Amazon, an inaugural sponsor, has already contributed $50,000. The goal is to raise $1.5 million from other corporate and individual donors, while also obtaining funding from Arlington’s existing Tree Canopy Fund Program. This initiative allows neighborhood groups, owners of private property and developments, and places of worship to apply to have native plants or trees planted on their property.
Residents in neighborhoods lacking sufficient tree canopy note that the the problem is often tied to the construction of large, new homes and not prioritizing trees while building.
“As we lose trees due to infill development of large homes on lots in our neighborhood, they need to be replaced and even expanded,” John M. Langston Citizens Association president Wilma Jones tells ARLnow. “We all know that trees give off oxygen and they reduce stormwater runoff.
Natasha Atkins has been a resident of Aurora Highlands for nearly four decades and has “watched with alarm” the number of trees lost to homebuilding projects.
“With the County’s zoning code, requiring only very small setbacks for residential housing, it is questionable whether there will be much of a tree canopy in the future in the single-family neighborhoods that are being redeveloped,” she says. “Trees are an afterthought in planning and zoning. They should really be a driver.”
Hodges concedes that planting 2,500 more trees over the next five years will only “make a dent” and it will take tens of thousands of trees for all these neighborhoods to reach the 40% tree canopy threshold.
But the Tree Canopy Equity Program is just as much about what one can do today as what one can do tomorrow, says Hodges.
“It’s about behavioral change and teaching people about the importance of having a sufficient tree canopy in Arlington,” she said.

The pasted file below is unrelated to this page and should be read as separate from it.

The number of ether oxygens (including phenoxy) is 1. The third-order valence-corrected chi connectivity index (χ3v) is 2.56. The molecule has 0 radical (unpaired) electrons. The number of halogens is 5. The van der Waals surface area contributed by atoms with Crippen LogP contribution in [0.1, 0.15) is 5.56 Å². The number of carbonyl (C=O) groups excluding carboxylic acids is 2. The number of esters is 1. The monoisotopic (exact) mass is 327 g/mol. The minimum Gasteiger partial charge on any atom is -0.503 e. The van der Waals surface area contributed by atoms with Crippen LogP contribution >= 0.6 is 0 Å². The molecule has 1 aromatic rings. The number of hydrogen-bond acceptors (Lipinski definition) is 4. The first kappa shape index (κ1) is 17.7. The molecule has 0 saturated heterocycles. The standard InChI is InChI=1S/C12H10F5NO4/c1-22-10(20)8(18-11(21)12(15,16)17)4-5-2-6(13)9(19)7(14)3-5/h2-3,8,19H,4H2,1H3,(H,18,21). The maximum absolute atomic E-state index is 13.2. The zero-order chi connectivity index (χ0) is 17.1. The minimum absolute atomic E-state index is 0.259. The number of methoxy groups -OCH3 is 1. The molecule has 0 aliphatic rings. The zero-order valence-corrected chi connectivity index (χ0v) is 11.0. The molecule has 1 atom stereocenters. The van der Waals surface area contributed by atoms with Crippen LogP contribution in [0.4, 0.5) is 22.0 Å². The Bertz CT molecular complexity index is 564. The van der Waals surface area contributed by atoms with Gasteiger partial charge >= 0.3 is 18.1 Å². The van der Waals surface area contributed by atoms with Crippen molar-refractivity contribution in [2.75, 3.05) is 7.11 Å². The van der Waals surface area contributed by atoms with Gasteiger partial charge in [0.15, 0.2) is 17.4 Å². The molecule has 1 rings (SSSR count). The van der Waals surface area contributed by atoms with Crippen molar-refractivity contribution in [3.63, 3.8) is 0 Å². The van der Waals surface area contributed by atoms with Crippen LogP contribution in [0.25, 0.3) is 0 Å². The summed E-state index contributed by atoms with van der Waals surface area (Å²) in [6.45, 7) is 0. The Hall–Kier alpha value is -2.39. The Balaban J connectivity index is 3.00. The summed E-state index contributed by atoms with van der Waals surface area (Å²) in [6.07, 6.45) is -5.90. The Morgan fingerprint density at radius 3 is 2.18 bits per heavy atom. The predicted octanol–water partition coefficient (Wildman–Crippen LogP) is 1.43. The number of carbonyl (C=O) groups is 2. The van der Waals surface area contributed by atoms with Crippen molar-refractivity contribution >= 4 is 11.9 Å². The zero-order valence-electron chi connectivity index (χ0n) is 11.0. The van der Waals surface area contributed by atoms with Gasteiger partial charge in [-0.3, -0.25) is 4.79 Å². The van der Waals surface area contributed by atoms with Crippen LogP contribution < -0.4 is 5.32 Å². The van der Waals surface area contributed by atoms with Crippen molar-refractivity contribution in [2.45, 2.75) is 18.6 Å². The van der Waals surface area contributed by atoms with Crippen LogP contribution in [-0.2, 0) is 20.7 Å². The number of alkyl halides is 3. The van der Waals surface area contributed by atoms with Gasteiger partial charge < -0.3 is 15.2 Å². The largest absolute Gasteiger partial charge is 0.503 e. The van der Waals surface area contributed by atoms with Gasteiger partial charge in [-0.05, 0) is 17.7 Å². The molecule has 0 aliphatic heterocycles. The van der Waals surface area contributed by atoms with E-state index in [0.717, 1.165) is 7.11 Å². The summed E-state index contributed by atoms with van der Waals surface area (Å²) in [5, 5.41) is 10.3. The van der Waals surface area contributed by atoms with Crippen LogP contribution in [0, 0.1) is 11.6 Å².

Firefighters Rescue Cat from Tree — From the Animal Welfare League of Arlington: “We are so grateful for @ArlingtonVaFD! Yesterday, Charlie the cat snuck out of his house and got spooked, climbing 2.5 stories up a nearby tree on a very stormy day. ACFD came to the rescue and brought Charlie back down to the ground and to safety.” [Twitter]
Suspicious Package at Pentagon Metro — From Pentagon police: “At 9:46am, @PFPAOfficial was alerted to a suspicious package at the Pentagon Metro Visitors Screening Center. Explosive Ordnance Detection Unit is… investigating. Bus and rail service is bypassing the Pentagon. Personnel are asked to please avoid the area. […] At 1251 @PFPAOfficial gave the all clear. Bus and rail service have resumed. The incident is currently under investigation.” [Twitter]
New Apartment Building Proposed in Crystal City — “Add another new mixed-used building to the growing National Landing pipeline. An affiliate of Dweck Properties filed plans this week with Arlington county for two new buildings that would become a part of the Crystal Towers development at 1600 South Eads Street.” [UrbanTurf]
Boeing Bringing Few Jobs — “Paul Lewis, a Boeing spokesman, said the company employs 400 people in the Washington area and has space to add more, but ‘there are no immediate plans to expand the facility here in Arlington.’ The company also won’t reduce its roughly 400 employees at Boeing’s outgoing headquarters in Chicago. Nonetheless, Lewis said in an email the move to Virginia was important for the company: ‘It’s significant in that this will be the base of operations for the CEO and CFO.'” [Washington Post]